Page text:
Nonfiction > E.C. Stedman & E.M. Hutchinson, eds. > A Library of American Literature > 1607–1764
  PREVIOUSNEXT  
CONTENTS · VOLUME CONTENTS · INDEX TO AUTHORS · BIBLIOGRAPHIC RECORD
Stedman and Hutchinson, comps.  A Library of American Literature:
An Anthology in Eleven Volumes.  1891.
Vols. I–II: Colonial Literature, 1607–1764
 
The Last Tempest
By Mather Byles (1707–1788)
 
[“The Conflagration.” Poems on Several Occasions. 1744.]

IN some calm midnight, when no whispering breeze
Waves the tall woods, or curls the undimpled seas,
Lulled on their oozy beds, the rivers seem
Softly to murmur in a pleasing dream;
The shaded fields confess a still repose,        5
And on each hand the dewy mountains drowse:
Meantime the moon, fair empress of the night!
In solemn silence sheds her silver light,
While twinkling stars their glimmering beauties show,
And wink perpetual o’er the heavenly blue;        10
Sleep, nodding, consecrates the deep serene,
And spreads her brooding wings o’er all the dusky scene;
Through the fine ether moves no single breath;
But all is hushed as in the arms of death.
  At once, great God! thy dire command is given,        15
That the last tempest shake the frame of heaven.
*        *        *        *        *
Eternal mountains totter on their base,
And strong convulsions work the valley’s face;
Fierce hurricanes on sounding pinions soar,
Rush o’er the land, on the tossed billows roar,        20
And dreadful in resistless eddies driven,
Shake all the crystal battlements of heaven.
See the wild winds, big blustering in the air,
Drive through the forests, down the mountains tear,
Sweep o’er the valleys in their rapid course,        25
And nature bends beneath the impetuous force.
Storms rush at storms, at tempests tempests roar,
Dash waves on waves, and thunder to the shore.
Columns of smoke on heavy wings ascend,
And dancing sparkles fly before the wind.        30
Devouring flames, wide-waving, roar aloud,
And melted mountains flow a fiery flood:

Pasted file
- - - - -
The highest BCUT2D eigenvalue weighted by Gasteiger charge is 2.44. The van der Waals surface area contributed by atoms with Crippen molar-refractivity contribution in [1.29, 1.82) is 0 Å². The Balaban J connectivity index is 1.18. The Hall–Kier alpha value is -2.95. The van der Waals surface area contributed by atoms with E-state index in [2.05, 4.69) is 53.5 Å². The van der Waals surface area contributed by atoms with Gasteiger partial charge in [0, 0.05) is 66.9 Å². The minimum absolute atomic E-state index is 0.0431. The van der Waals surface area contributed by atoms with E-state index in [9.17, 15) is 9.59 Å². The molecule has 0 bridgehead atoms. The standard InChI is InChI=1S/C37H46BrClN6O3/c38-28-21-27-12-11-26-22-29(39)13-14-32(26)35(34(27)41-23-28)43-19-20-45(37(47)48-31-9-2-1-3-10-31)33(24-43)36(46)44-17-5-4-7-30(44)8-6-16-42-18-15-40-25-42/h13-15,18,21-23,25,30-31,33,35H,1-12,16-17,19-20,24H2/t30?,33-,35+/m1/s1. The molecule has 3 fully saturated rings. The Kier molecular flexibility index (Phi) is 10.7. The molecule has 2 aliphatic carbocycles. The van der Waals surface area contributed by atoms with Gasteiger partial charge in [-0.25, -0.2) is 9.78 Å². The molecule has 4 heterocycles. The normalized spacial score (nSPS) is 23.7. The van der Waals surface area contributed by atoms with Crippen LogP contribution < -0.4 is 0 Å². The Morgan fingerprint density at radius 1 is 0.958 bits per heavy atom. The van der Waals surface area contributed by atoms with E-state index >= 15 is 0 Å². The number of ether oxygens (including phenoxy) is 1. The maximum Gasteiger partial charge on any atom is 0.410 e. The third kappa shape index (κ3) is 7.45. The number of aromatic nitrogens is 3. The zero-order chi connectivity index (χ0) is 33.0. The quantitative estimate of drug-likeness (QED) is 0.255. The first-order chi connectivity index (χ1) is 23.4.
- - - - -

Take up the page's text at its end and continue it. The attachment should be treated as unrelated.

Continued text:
Then, all at once, immense the fires arise,
A bright destruction wraps the crackling skies;
While all the elements to melt conspire,        35
And the world blazes in the final fire.
  Yet shall ye, flames, the wasting globe refine,
And bid the skies with purer splendor shine,
The earth, which the prolific fires consume,
To beauty burns, and withers into bloom;        40
Improving in the fertile flame it lies,
Fades into form, and into vigor dies:
Fresh-dawning glories blush amidst the blaze,
And nature all renews her flowery face.
With endless charms the everlasting year        45
Rolls round the seasons in a full career;
Spring, ever-blooming, bids the fields rejoice,
And warbling birds try their melodious voice;
Where’er she treads, lilies unbidden blow,
Quick tulips rise, and sudden roses glow:        50
Her pencil paints a thousand beauteous scenes,
Where blossoms bud amid immortal greens;
Each stream, in mazes, murmurs as it flows,
And floating forests gently bend their boughs.
Thou, autumn, too, sitt’st in the fragrant shade,        55
While the ripe fruits blush all around thy head:
And lavish nature, with luxuriant hands,
All the soft months in gay confusion blends.
 
 
CONTENTS · VOLUME CONTENTS · INDEX TO AUTHORS · BIBLIOGRAPHIC RECORD
  PREVIOUSNEXT  
 
Loading
Click here to shop the Bartleby Bookstore.

Shakespeare · Bible · Strunk · Anatomy · Nonfiction · Quotations · Reference · Fiction · Poetry
© 1993–2014 Bartleby.com · [Top 150] · Subjects · Titles · Authors